Comparative Effectiveness of Noninvasive and Invasive Ventilation in Critically Ill Patients With Acute Exacerbation of Chronic Obstructive Pulmonary Disease

Mihaela S. Stefan, MD; Brian H. Nathanson, PhD, DSHS; Thomas L. Higgins, MD, MBA; Jay S. Steingrub, MD; Tara Lagu, MD, MPH; Michael B. Rothberg, MD, MPH; Peter K. Lindenauer, MD, MSc


Crit Care Med. 2015;43(7):1386-1394. 

In This Article

Abstract and Introduction


Objectives: To compare the characteristics and hospital outcomes of patients with an acute exacerbation of chronic obstructive pulmonary disease treated in the ICU with initial noninvasive ventilation or invasive mechanical ventilation.

Design: Retrospective, multicenter cohort study of prospectively collected data. We used propensity matching to compare the outcomes of patients treated with noninvasive ventilation to those treated with invasive mechanical ventilation. We also assessed predictors for noninvasive ventilation failure.

Setting: Thirty-eight hospitals participating in the Acute Physiology and Chronic Health Evaluation database from 2008 through 2012.

Subjects: A total of 3,520 patients with a diagnosis of chronic obstructive pulmonary disease exacerbation including 27.7% who received noninvasive ventilation and 45.5% who received invasive mechanical ventilation.

Interventions: None.

Measurements and Main Results: Noninvasive ventilation failure was recorded in 13.7% from patients ventilated noninvasively. Hospital mortality was 7.4% for patients treated with noninvasive ventilation; 16.1% for those treated with invasive mechanical ventilation; and 22.5% for those who failed noninvasive ventilation. In the propensity-matched analysis, patients initially treated with noninvasive ventilation had a 41% lower risk of death compared with those treated with invasive mechanical ventilation (relative risk, 0.59; 95% CI, 0.36–0.97). Factors that were independently associated with noninvasive ventilation failure were Simplified Acute Physiology Score II (relative risk = 1.04 per point increase; 95% CI, 1.03–1.04) and the presence of cancer (2.29; 95% CI, 0.96–5.45).

Conclusions: Among critically ill adults with chronic obstructive pulmonary disease exacerbation, the receipt of noninvasive ventilation was associated with a lower risk of in-hospital mortality compared with that of invasive mechanical ventilation; noninvasive ventilation failure was associated with the worst outcomes. These results support the use of noninvasive ventilation as a first-line therapy in appropriately selected critically ill patients with chronic obstructive pulmonary disease while also highlighting the risks associated with noninvasive ventilation failure and the need to be cautious in the face of severe disease.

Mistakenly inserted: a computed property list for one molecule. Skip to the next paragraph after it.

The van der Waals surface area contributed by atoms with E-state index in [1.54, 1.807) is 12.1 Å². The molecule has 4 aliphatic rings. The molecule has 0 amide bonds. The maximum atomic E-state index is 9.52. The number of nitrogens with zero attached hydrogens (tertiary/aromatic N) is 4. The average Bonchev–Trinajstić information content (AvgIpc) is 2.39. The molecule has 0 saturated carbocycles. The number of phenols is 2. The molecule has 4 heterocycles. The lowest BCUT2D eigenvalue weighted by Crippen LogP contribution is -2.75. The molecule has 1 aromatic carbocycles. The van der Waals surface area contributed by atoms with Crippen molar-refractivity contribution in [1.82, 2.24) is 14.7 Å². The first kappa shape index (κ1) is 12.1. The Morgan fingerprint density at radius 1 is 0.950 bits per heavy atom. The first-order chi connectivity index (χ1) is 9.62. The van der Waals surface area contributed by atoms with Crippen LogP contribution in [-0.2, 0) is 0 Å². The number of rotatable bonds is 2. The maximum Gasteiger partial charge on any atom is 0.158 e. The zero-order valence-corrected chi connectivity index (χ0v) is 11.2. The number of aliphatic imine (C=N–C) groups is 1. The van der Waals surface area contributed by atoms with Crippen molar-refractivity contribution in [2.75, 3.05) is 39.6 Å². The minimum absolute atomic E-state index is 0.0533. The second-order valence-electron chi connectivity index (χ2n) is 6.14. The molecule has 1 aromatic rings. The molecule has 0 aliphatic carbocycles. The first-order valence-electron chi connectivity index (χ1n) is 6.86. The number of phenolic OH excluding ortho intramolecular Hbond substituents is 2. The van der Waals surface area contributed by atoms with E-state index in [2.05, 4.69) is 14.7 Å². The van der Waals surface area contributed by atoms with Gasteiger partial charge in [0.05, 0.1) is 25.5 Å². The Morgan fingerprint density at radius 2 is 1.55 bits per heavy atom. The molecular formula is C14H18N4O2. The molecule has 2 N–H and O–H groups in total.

Chronic obstructive pulmonary disease (COPD) is a highly prevalent condition that is responsible for approximately 1 million hospitalizations each year, and it is the third leading cause of death in the United States.[1–3] There is a wide range of disease severity among hospitalized patients with an acute exacerbation of chronic obstructive pulmonary disease (AE-COPD), ranging from brief hospital admission to prolonged hospitalization and death.[4,5] Approximately 12–18% of patients hospitalized with an AE-COPD are treated in the ICU[6] and mortality in this population approaches 15%.[5]

The efficacy of noninvasive ventilation (NIV) in patients with AE-COPD has been extensively studied. Several randomized controlled trials (RCTs)[7–9] and meta-analyses[10,11] found a reduction in intubation rate, hospital-acquired pneumonia, and mortality when NIV was added to supportive care. A number of guidelines strongly recommend NIV versus standard care alone in moderate to severe COPD exacerbation. However, only two small RCTs directly compared the efficacy of NIV and invasive mechanical ventilation (IMV) and found that NIV use resulted in fewer complications and lower readmission rate without changes in mortality.[12,13] One survey study of 99 patients with AE-COPD admitted to 42 French ICUs[14] and one recent large U.S. study using an administrative dataset[15] showed that NIV use was associated with significant reduction in mortality compared with IMV. Because of insufficient evidence, the Canadian Practice Guidelines and the U.S. Agency for Healthcare Research and Quality comparative effectiveness review make no recommendations about the use of NIV versus IMV in patients with severe acute respiratory failure (ARF) secondary to COPD.[16,17]

There are limited recent data about the use of NIV and its associated outcomes in patients with severe AE-COPD admitted to ICU, and what has been learned recently about the comparative effectiveness of NIV to IMV comes mainly from studies based only on claims data.

We sought to take advantage of a large, multicenter ICU database that contains physiological data to compare the characteristics and short-term outcomes of patients hospitalized with severe COPD exacerbation and treated with NIV and IMV. We hypothesized that after adjusting for severity of illness and other patient and hospital characteristics, patients treated with NIV would have better outcomes than patients treated with IMV.